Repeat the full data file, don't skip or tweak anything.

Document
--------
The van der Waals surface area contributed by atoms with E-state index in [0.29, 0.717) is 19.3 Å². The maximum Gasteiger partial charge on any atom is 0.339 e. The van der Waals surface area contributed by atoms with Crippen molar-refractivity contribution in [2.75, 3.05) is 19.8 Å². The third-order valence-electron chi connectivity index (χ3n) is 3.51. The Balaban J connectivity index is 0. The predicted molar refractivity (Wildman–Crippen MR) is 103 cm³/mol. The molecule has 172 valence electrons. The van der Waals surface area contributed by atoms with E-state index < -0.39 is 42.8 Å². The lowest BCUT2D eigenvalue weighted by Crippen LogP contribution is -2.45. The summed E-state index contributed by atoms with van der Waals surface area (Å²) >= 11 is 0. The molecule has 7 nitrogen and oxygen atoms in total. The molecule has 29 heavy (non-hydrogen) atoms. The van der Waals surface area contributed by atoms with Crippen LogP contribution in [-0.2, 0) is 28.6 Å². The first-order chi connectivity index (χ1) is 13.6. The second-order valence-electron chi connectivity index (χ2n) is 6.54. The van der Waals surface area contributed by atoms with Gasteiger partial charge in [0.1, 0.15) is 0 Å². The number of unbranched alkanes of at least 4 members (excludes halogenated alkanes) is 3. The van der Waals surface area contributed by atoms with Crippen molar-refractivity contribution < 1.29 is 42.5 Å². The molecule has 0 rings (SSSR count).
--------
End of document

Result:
The van der Waals surface area contributed by atoms with E-state index in [0.29, 0.717) is 19.3 Å². The maximum Gasteiger partial charge on any atom is 0.339 e. The van der Waals surface area contributed by atoms with Crippen molar-refractivity contribution in [2.75, 3.05) is 19.8 Å². The third-order valence-electron chi connectivity index (χ3n) is 3.51. The Balaban J connectivity index is 0. The predicted molar refractivity (Wildman–Crippen MR) is 103 cm³/mol. The molecule has 172 valence electrons. The van der Waals surface area contributed by atoms with E-state index < -0.39 is 42.8 Å². The lowest BCUT2D eigenvalue weighted by Crippen LogP contribution is -2.45. The summed E-state index contributed by atoms with van der Waals surface area (Å²) >= 11 is 0. The molecule has 7 nitrogen and oxygen atoms in total. The molecule has 29 heavy (non-hydrogen) atoms. The van der Waals surface area contributed by atoms with Crippen LogP contribution in [-0.2, 0) is 28.6 Å². The first-order chi connectivity index (χ1) is 13.6. The second-order valence-electron chi connectivity index (χ2n) is 6.54. The van der Waals surface area contributed by atoms with Gasteiger partial charge in [0.1, 0.15) is 0 Å². The number of unbranched alkanes of at least 4 members (excludes halogenated alkanes) is 3. The van der Waals surface area contributed by atoms with Crippen molar-refractivity contribution < 1.29 is 42.5 Å². The molecule has 0 rings (SSSR count).